Equitable Networks: Freeing and Connecting Knowledge and PeopleMarch 22, 2016 3 Comments
Not long ago, at a gathering of the Food Solutions New England Network Team, one member, Dorn Cox, told the story of a farmer who has become renowned for the health of his soil. Remarkably, the soil health consistently increases, due to on-farm practices created over years of close observation and experimentation. This is significant as it has boosted the quality of the farm’s produce, reduced the need for and cost of inputs (helping to increase revenues), increased the soil’s ability to handle extreme precipitation and dry conditions brought on by climate change, and mitigates carbon release.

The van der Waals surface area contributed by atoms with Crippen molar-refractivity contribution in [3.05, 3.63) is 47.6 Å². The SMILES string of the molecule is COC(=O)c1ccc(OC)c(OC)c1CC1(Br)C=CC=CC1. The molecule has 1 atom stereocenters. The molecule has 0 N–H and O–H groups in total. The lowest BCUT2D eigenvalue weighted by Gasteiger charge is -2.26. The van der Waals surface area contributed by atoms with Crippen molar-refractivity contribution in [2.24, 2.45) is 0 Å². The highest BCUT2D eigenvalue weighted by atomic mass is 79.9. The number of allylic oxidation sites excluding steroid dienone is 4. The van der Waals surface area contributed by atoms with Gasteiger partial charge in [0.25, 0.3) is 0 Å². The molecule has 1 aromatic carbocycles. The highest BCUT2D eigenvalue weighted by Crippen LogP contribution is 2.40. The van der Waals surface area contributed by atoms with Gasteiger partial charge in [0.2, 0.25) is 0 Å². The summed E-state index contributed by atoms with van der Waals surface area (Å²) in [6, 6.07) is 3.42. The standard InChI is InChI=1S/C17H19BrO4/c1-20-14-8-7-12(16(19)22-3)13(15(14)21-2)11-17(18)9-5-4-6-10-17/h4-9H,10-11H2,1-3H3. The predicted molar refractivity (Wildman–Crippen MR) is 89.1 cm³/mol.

This accomplished practitioner has subsequently been sought out by academics and has served as lead author on numerous peer reviewed academic articles about his soil health practices. Dorn then relayed that the farmer recently reported that because of academic protocols he cannot get access to the very articles he has co-authored. Dorn punctuated his story with the lesson that:
To support learning, equity and resilience, knowledge wants and needs to be free and accessible.
This is a key principle for leveraging networks to make change. In the old world, knowledge was owned and proprietary. But in this increasingly volatile world, to help people be adaptive to change, there is need for robust flows of information that are equitably generated and accessible. This was a lesson learned by professor Anil K. Gupta, before he started the Honey Bee Network in India.